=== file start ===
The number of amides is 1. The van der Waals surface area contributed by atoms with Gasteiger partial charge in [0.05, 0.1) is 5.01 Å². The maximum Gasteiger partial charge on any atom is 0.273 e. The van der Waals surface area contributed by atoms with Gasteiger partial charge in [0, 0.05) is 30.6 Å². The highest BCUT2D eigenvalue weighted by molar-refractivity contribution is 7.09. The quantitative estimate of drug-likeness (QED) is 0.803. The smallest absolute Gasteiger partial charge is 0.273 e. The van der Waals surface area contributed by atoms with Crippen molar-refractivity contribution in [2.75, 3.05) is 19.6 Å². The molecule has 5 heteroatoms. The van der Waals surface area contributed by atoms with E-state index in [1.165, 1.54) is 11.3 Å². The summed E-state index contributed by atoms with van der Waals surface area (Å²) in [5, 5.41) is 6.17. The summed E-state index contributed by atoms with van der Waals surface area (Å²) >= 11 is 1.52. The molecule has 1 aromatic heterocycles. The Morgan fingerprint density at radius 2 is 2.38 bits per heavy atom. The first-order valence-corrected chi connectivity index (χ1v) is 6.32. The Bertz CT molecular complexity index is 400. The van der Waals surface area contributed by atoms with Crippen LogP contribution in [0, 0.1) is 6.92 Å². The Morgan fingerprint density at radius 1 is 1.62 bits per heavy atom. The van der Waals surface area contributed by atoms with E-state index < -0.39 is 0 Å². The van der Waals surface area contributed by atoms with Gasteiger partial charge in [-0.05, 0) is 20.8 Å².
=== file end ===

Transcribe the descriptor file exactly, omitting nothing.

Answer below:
The number of amides is 1. The van der Waals surface area contributed by atoms with Gasteiger partial charge in [0.05, 0.1) is 5.01 Å². The maximum Gasteiger partial charge on any atom is 0.273 e. The van der Waals surface area contributed by atoms with Gasteiger partial charge in [0, 0.05) is 30.6 Å². The highest BCUT2D eigenvalue weighted by molar-refractivity contribution is 7.09. The quantitative estimate of drug-likeness (QED) is 0.803. The smallest absolute Gasteiger partial charge is 0.273 e. The van der Waals surface area contributed by atoms with Crippen molar-refractivity contribution in [2.75, 3.05) is 19.6 Å². The molecule has 5 heteroatoms. The van der Waals surface area contributed by atoms with E-state index in [1.165, 1.54) is 11.3 Å². The summed E-state index contributed by atoms with van der Waals surface area (Å²) in [5, 5.41) is 6.17. The summed E-state index contributed by atoms with van der Waals surface area (Å²) >= 11 is 1.52. The molecule has 1 aromatic heterocycles. The Morgan fingerprint density at radius 2 is 2.38 bits per heavy atom. The first-order valence-corrected chi connectivity index (χ1v) is 6.32. The Bertz CT molecular complexity index is 400. The van der Waals surface area contributed by atoms with Crippen LogP contribution in [0, 0.1) is 6.92 Å². The Morgan fingerprint density at radius 1 is 1.62 bits per heavy atom. The van der Waals surface area contributed by atoms with E-state index < -0.39 is 0 Å². The van der Waals surface area contributed by atoms with Gasteiger partial charge in [-0.05, 0) is 20.8 Å².